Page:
In my last post I had talked about how the weather had changed and it looked like the rainy season had started. But it never did. And then we proceeded to have the hotest, dryest October that anyone, that I spoke to in Israel, could remember.
Didn't we all pray for rain? And keep praying for rain? And remind our friends and family to pray for rain? HaShem we need rain! I read a posting last night by someone in Efrat that a storm was coming in - a big one. Two barrels, rain over Shabbat, and then lots more into next week. And I thought, oh boy, I hope so! And then, this morning the weather changed. It really did. It clouded over and the temperature dropped 10 degrees. And I realized that I needed to bring in my clothes rack so my laundry wouldn't get wet. And I realized that we still needed to get the Succah down. And I realized that I needed to move the bikes off the front mirpeset into the grotto under the house. And I realized the wood from our lift was on the front mirpeset and exposed to the weather. And I realized that all this time I had been asking for rain, but I hadn't prepared for it.
So I brought in the clothes, put the bikes in the grotto, and took down the lights, decorations and fabric from the succah. All by myself. I couldn't get the skach and the frame, because they're too heavy for me. It was very cathartic. And while I was working hard and struggling (HaShem requires the struggle you know) I was thinking about the coming storms.
Not the rain storms, the real storms. The ones we see brewing politically all over the world.
And I thought about how it seems that the storm clouds are getting bigger and darker with each new bit of news I read. Obama backing the muslims, disregarding past relations with Israel. Antisemitism growing world wide. The economic climate around the world, and how everytime the world economy tanks it's another good excuse to blame the Jews.
I read about the Goldstone report; http://www.ungoldstonereport.com/
and watched a utube of Lord Monkton's discussion about Obama signing the Global Climate Treaty and feasibly signing away America's soverignity;
I read Geert Wilder's presentation at the Horowitz Freedom Center;
And more news about Iran's nuclear program;
Do you feel the thunder rumbling in the distance? Do you feel the electricity in the air? I sure do. And I realized that, even though I've known for a long time, that the signs have been there. I've been talking about it, worrying over it. But I've never really prepared for it? How do we prepare for it? Wouldn't it be great if it was a simple set of tasks that we can do, like I did this morning preparing for the rain, and once they're all done, Hey - I'm ready! (Ooooh thunder in the distance, it's almost here!). But I think not. I think, for the big storm that HaShem is gathering, the preparation is all about the mindset, the heart, the struggle. The willinginess to enter everyday into that struggle between what we want and what is easy and what we think will fulfill us, and what is real.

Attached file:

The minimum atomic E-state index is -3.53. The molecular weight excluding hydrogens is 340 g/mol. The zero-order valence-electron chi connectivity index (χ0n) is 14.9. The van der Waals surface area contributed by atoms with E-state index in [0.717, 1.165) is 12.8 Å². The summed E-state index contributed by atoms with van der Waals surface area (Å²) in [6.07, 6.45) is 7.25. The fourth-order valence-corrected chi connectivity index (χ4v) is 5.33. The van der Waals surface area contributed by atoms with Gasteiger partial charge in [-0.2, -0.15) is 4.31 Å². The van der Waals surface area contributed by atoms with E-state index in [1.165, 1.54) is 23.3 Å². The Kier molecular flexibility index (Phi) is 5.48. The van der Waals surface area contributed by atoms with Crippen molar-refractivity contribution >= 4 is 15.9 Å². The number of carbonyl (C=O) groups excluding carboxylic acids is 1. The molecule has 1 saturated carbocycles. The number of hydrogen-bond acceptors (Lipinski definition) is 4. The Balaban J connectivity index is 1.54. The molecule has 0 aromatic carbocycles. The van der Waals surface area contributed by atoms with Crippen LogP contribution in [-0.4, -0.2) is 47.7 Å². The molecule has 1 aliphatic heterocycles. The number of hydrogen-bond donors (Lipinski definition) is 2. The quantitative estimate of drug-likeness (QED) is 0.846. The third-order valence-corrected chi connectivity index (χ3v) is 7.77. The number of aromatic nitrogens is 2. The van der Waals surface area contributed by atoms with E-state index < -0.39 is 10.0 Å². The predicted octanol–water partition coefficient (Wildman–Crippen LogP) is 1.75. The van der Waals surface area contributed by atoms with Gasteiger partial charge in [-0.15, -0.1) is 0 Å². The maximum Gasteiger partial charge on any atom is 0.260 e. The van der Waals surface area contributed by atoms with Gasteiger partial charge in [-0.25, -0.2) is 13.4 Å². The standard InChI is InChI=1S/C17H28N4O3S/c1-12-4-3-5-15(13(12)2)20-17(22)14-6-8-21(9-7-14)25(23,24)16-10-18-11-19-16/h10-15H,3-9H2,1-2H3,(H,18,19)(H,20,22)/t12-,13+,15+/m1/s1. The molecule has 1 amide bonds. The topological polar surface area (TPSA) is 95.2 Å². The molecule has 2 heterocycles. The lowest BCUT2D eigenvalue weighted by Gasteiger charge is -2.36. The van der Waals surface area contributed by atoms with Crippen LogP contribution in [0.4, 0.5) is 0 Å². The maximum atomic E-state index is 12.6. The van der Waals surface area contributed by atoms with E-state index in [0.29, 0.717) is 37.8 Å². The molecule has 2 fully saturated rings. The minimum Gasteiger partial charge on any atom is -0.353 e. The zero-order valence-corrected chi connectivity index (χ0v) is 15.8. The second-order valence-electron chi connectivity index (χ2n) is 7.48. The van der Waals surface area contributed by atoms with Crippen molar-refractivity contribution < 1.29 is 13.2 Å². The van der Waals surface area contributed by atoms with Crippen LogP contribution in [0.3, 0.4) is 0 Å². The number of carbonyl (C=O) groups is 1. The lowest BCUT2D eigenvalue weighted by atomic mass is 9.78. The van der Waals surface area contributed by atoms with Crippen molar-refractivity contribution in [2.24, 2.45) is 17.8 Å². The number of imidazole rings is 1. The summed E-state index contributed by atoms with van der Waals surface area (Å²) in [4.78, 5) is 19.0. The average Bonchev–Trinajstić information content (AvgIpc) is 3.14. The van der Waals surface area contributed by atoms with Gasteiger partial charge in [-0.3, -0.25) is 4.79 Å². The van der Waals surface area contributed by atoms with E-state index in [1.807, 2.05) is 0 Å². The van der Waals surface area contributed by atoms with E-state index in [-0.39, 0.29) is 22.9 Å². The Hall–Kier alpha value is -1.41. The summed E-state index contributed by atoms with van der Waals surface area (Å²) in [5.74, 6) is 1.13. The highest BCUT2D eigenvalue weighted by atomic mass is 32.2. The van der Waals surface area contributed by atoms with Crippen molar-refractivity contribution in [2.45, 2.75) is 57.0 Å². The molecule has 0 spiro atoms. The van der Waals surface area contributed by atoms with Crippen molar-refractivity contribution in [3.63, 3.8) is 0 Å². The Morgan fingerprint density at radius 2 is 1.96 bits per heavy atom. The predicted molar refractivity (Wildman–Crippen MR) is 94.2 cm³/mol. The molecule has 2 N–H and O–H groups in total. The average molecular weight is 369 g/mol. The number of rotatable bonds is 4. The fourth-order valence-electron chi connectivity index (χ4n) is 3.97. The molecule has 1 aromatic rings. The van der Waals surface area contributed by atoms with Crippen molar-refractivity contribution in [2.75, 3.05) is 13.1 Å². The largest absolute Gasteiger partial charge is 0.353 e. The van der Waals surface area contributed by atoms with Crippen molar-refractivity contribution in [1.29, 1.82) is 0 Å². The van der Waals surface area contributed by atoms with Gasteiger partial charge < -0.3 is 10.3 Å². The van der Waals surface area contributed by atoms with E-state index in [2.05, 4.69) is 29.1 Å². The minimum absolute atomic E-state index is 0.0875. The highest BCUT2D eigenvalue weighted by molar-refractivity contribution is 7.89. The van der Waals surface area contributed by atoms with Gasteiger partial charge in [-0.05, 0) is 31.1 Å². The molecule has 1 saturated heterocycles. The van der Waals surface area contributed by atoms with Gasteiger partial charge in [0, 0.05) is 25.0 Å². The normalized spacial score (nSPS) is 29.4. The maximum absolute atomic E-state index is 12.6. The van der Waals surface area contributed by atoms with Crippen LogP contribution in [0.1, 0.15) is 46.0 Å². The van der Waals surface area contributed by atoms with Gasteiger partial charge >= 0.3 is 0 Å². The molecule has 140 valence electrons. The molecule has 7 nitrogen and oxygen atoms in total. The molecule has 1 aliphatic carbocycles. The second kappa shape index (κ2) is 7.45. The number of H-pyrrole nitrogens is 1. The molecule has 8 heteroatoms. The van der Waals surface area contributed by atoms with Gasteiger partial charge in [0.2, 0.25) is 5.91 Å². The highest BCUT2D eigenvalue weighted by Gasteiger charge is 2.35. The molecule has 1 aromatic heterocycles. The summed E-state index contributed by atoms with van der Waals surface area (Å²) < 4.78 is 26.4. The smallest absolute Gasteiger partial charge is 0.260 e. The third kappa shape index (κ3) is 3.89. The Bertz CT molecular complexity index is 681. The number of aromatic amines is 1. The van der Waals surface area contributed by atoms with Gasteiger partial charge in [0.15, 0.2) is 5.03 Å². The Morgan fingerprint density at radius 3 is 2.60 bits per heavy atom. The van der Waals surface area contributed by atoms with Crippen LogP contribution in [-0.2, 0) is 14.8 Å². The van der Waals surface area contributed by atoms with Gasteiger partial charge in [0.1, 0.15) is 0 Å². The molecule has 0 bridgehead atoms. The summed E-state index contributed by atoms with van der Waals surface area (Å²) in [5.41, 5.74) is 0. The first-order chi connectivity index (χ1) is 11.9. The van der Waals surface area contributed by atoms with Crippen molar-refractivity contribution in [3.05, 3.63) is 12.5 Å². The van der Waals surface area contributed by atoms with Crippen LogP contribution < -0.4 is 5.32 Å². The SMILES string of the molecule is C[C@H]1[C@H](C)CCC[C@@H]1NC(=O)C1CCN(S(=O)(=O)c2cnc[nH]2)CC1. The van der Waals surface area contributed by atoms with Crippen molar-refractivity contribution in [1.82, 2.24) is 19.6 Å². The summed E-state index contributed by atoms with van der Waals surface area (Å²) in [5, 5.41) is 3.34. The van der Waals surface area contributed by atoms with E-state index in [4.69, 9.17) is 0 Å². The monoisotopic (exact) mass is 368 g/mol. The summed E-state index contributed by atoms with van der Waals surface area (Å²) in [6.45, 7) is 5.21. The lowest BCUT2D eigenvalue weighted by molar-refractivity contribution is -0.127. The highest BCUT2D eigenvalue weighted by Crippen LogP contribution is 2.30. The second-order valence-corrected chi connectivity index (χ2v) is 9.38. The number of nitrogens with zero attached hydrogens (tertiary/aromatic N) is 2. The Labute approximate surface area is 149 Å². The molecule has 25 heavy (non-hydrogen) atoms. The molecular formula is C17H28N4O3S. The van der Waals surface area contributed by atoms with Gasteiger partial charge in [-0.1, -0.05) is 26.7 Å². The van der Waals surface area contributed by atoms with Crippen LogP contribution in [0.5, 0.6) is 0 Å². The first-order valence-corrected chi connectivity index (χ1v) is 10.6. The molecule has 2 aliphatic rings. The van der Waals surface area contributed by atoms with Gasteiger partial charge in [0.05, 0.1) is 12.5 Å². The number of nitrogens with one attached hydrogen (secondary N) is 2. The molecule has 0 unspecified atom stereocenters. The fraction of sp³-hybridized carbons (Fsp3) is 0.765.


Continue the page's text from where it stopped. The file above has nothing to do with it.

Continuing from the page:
What is real is that we are at war, both nationally and spiritually.
HaShem made us promises. At Gerizim and Ebal He promised that if we would come and live in the land, and keep his commandments that our lives would be blessed. I quote the Stone Tanach Devarim 28 (Deuteronomy) "It shall be on that day if you hearken to the voice of HaShem, your God, to observe all of His commandments that I commanded you this day, then Hashem, your God, will make you supreme over all the nations of the earth. All these blessings will come upon you and overtake you, if you hearken to the voice of HaShem, your God."
He promised that His blessings, all of His blessings, would come upon us and overtake us.
So I beleive that is the struggle. What is right, and real, and part of a plan not of our making, but that we still find oursleves in. An integral part of the plan, each and every one of us. And those who will be blessed? I suppose are the ones who recognize that we are part of the plan and prepare; enter into the struggle over what "IF" really means in our everyday lives.
And I see it like the coming storm, huge and loud and overwhelming. Nothing I can do to avoid it, it's going to come and overtake me. So I cling to the struggle, and the promise, and the belief that I am not insane, and there really is a higher power who will come and wash the dry and thirsty landscape of not only this land, but also my soul.
Blessed be He who waters the earth.
Yom Kippur - A Day of Liberty
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